All personnel associated with a sports team must complete an attestation after all tests from a team return negative, and there will be no overnight stays for away events. Bassett said no outside spectators will be permitted to attend the events; however, there is discussion of allowing students at the college to attend with a daily health screening badge that shows the student is cleared for campus, a mask and social distancing.
Face coverings, as well as social distancing, will be mandatory at all times except during competition. Athletes and officials will not be required to wear a mask while competing but will be required to when standing on the sideline or talking to coaches. For the track and field meet at Nazareth this weekend, Bassett said athletes will be required to wear masks since they will be competing indoors.
Bassett said buses, which usually hold 56 passengers, will be restricted to 28 to allow for social distancing, and masks will be required at all times. Eating will also be prohibited in order to keep masks on for the entirety of the ride. Bus companies will have to adhere to the college’s guidelines. Bassett said athletes will not have to quarantine after competition despite leaving the county — as outlined in the college’s community agreement — because they will remain with people from South Hill for the entirety of the trip.
“We feel that because basically what they’re doing is getting on our bus and staying together when they get off the bus,” Bassett said. “When we go to another campus, we won’t be going anywhere like restaurants — just that athletic facility. … We’re not really engaging with the other county.”
Bassett said the administrators and health professionals that worked to develop the guidelines have been watching other universities and professional leagues to see what worked in keeping athletes and coaches safe.
“We’ve followed a lot of studies and learned a lot from what the professional sports and Division I sports have done,” Bassett said. “We’ve learned from the NFL — and even some Division I football teams — that everything was going well in their training and practices and competition, but where their positivity rate grew from was socialization and eating together, so we are going to take that out of the equation.”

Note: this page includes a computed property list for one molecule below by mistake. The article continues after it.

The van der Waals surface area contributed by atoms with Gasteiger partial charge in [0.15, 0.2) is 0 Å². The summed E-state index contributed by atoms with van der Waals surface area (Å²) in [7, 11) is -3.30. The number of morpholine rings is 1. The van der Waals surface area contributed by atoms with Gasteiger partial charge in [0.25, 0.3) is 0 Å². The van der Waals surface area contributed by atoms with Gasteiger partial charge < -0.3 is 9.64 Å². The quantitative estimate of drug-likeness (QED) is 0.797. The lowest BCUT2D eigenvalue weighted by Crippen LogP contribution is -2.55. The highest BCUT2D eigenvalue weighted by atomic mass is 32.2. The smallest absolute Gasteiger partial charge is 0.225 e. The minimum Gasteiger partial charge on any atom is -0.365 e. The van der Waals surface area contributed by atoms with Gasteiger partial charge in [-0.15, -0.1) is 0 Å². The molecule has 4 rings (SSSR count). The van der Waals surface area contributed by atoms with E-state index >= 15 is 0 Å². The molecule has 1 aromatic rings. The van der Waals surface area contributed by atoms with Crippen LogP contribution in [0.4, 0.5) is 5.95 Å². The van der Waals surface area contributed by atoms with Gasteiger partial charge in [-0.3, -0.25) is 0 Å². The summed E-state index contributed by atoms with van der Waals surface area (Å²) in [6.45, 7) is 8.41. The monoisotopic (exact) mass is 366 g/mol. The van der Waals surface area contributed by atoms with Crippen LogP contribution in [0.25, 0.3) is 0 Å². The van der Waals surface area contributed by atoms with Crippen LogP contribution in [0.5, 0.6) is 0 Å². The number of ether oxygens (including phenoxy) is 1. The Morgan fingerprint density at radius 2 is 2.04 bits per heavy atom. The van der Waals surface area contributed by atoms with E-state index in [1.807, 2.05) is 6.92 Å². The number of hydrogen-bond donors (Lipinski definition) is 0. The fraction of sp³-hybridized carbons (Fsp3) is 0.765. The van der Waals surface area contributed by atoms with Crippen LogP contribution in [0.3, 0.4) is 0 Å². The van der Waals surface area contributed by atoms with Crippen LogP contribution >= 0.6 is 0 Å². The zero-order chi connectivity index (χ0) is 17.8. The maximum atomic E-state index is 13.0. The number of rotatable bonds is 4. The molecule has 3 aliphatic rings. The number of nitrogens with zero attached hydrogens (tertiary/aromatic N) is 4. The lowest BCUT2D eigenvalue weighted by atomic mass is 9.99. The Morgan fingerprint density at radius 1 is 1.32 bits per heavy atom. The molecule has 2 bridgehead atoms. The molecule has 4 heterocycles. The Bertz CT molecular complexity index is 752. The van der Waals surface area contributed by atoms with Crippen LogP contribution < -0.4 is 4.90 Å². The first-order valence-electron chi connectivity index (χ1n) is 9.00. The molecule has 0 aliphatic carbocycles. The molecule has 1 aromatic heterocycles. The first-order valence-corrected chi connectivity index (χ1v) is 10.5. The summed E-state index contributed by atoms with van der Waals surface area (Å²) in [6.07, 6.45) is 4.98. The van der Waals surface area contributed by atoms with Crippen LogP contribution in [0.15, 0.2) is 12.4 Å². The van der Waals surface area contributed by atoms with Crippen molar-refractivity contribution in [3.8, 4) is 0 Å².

Sophomore lacrosse player Andrew Tinnesz said his biggest concerns starting competition again are remaining healthy as a team and being able to finish the entire season, since his first run with the Bombers was cut off last spring.
“The biggest concern for me now is keeping everyone around me safe,” Tinnesz said. “I really just want to play lacrosse again since our season got cut off last year. We as a team have been really conscious of the regulations in front of us and feel like we have a chance to go all the way [through the season] as we keep following the guidelines.”
Bassett said the presidents of the Liberty League are still discussing the potential of hosting one day of competition for fall and winter athletes during the last week of April.
Tinnesz said that hearing that the Liberty League is resuming competition was motivation to continue training hard.
“My first reaction was probably, ‘Thank God,’” Tinnesz said. “We have been practicing for a month — pretty much six days a week. When you do that for a long enough time without games, you start to lose hope. I think everyone was really relieved, and it’s just another motivator for the season and the games to come.”